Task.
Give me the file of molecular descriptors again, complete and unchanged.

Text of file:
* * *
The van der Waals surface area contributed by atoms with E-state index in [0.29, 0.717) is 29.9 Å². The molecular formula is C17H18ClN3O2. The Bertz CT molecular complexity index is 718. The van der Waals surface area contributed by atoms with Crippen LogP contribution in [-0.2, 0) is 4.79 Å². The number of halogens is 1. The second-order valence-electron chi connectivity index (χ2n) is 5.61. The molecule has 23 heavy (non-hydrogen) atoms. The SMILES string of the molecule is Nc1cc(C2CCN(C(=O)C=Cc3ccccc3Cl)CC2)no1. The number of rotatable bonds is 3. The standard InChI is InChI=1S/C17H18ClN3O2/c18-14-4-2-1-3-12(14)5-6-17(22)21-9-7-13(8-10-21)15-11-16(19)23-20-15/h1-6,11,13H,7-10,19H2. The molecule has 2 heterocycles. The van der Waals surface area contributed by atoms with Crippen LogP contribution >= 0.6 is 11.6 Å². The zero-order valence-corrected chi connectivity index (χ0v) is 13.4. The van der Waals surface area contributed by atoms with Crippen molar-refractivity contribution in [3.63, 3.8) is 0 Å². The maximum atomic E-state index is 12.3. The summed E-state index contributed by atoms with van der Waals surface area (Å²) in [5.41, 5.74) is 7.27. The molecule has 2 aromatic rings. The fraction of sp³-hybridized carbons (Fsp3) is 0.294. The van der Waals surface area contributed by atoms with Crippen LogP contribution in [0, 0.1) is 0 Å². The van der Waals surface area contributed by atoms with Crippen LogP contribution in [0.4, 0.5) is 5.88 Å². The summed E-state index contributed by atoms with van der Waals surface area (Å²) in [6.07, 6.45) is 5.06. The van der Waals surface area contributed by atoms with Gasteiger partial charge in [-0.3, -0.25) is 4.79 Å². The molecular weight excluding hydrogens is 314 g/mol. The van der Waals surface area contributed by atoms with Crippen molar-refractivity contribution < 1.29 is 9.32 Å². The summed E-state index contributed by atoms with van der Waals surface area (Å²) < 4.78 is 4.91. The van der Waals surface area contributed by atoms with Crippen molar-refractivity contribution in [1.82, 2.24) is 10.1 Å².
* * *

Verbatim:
The van der Waals surface area contributed by atoms with E-state index in [0.29, 0.717) is 29.9 Å². The molecular formula is C17H18ClN3O2. The Bertz CT molecular complexity index is 718. The van der Waals surface area contributed by atoms with Crippen LogP contribution in [-0.2, 0) is 4.79 Å². The number of halogens is 1. The second-order valence-electron chi connectivity index (χ2n) is 5.61. The molecule has 23 heavy (non-hydrogen) atoms. The SMILES string of the molecule is Nc1cc(C2CCN(C(=O)C=Cc3ccccc3Cl)CC2)no1. The number of rotatable bonds is 3. The standard InChI is InChI=1S/C17H18ClN3O2/c18-14-4-2-1-3-12(14)5-6-17(22)21-9-7-13(8-10-21)15-11-16(19)23-20-15/h1-6,11,13H,7-10,19H2. The molecule has 2 heterocycles. The van der Waals surface area contributed by atoms with Crippen LogP contribution >= 0.6 is 11.6 Å². The zero-order valence-corrected chi connectivity index (χ0v) is 13.4. The van der Waals surface area contributed by atoms with Crippen molar-refractivity contribution in [3.63, 3.8) is 0 Å². The maximum atomic E-state index is 12.3. The summed E-state index contributed by atoms with van der Waals surface area (Å²) in [5.41, 5.74) is 7.27. The molecule has 2 aromatic rings. The fraction of sp³-hybridized carbons (Fsp3) is 0.294. The van der Waals surface area contributed by atoms with Crippen LogP contribution in [0, 0.1) is 0 Å². The van der Waals surface area contributed by atoms with Crippen LogP contribution in [0.4, 0.5) is 5.88 Å². The summed E-state index contributed by atoms with van der Waals surface area (Å²) in [6.07, 6.45) is 5.06. The van der Waals surface area contributed by atoms with Gasteiger partial charge in [-0.3, -0.25) is 4.79 Å². The molecular weight excluding hydrogens is 314 g/mol. The van der Waals surface area contributed by atoms with Crippen molar-refractivity contribution < 1.29 is 9.32 Å². The summed E-state index contributed by atoms with van der Waals surface area (Å²) < 4.78 is 4.91. The van der Waals surface area contributed by atoms with Crippen molar-refractivity contribution in [1.82, 2.24) is 10.1 Å².